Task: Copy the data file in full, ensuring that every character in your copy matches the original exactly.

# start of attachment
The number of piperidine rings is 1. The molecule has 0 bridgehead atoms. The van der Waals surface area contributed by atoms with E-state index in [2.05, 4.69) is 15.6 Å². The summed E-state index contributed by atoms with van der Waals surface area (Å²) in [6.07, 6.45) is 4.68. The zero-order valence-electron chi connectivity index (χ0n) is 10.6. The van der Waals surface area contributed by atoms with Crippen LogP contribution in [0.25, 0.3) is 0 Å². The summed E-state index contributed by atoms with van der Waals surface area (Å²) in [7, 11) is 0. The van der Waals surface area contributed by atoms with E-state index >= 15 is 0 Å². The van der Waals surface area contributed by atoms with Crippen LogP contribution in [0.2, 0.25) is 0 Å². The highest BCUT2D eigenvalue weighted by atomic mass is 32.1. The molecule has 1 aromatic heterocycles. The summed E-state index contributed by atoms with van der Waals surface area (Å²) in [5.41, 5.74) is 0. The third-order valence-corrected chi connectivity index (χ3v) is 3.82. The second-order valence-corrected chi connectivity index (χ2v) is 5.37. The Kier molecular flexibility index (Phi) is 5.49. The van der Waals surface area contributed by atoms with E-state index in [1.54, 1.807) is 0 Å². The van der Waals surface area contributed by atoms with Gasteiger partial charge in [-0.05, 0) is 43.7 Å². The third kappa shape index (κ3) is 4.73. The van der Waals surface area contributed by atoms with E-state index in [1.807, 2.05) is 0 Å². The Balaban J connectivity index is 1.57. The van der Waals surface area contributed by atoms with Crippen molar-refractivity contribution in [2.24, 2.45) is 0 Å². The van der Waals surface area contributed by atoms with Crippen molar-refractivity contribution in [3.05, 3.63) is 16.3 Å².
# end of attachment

The number of piperidine rings is 1. The molecule has 0 bridgehead atoms. The van der Waals surface area contributed by atoms with E-state index in [2.05, 4.69) is 15.6 Å². The summed E-state index contributed by atoms with van der Waals surface area (Å²) in [6.07, 6.45) is 4.68. The zero-order valence-electron chi connectivity index (χ0n) is 10.6. The van der Waals surface area contributed by atoms with Crippen LogP contribution in [0.25, 0.3) is 0 Å². The summed E-state index contributed by atoms with van der Waals surface area (Å²) in [7, 11) is 0. The van der Waals surface area contributed by atoms with E-state index >= 15 is 0 Å². The van der Waals surface area contributed by atoms with Crippen LogP contribution in [0.2, 0.25) is 0 Å². The highest BCUT2D eigenvalue weighted by atomic mass is 32.1. The molecule has 1 aromatic heterocycles. The summed E-state index contributed by atoms with van der Waals surface area (Å²) in [5.41, 5.74) is 0. The third-order valence-corrected chi connectivity index (χ3v) is 3.82. The second-order valence-corrected chi connectivity index (χ2v) is 5.37. The Kier molecular flexibility index (Phi) is 5.49. The van der Waals surface area contributed by atoms with E-state index in [1.54, 1.807) is 0 Å². The van der Waals surface area contributed by atoms with Gasteiger partial charge in [-0.05, 0) is 43.7 Å². The third kappa shape index (κ3) is 4.73. The van der Waals surface area contributed by atoms with E-state index in [1.807, 2.05) is 0 Å². The Balaban J connectivity index is 1.57. The van der Waals surface area contributed by atoms with Crippen molar-refractivity contribution in [2.24, 2.45) is 0 Å². The van der Waals surface area contributed by atoms with Crippen molar-refractivity contribution in [3.05, 3.63) is 16.3 Å².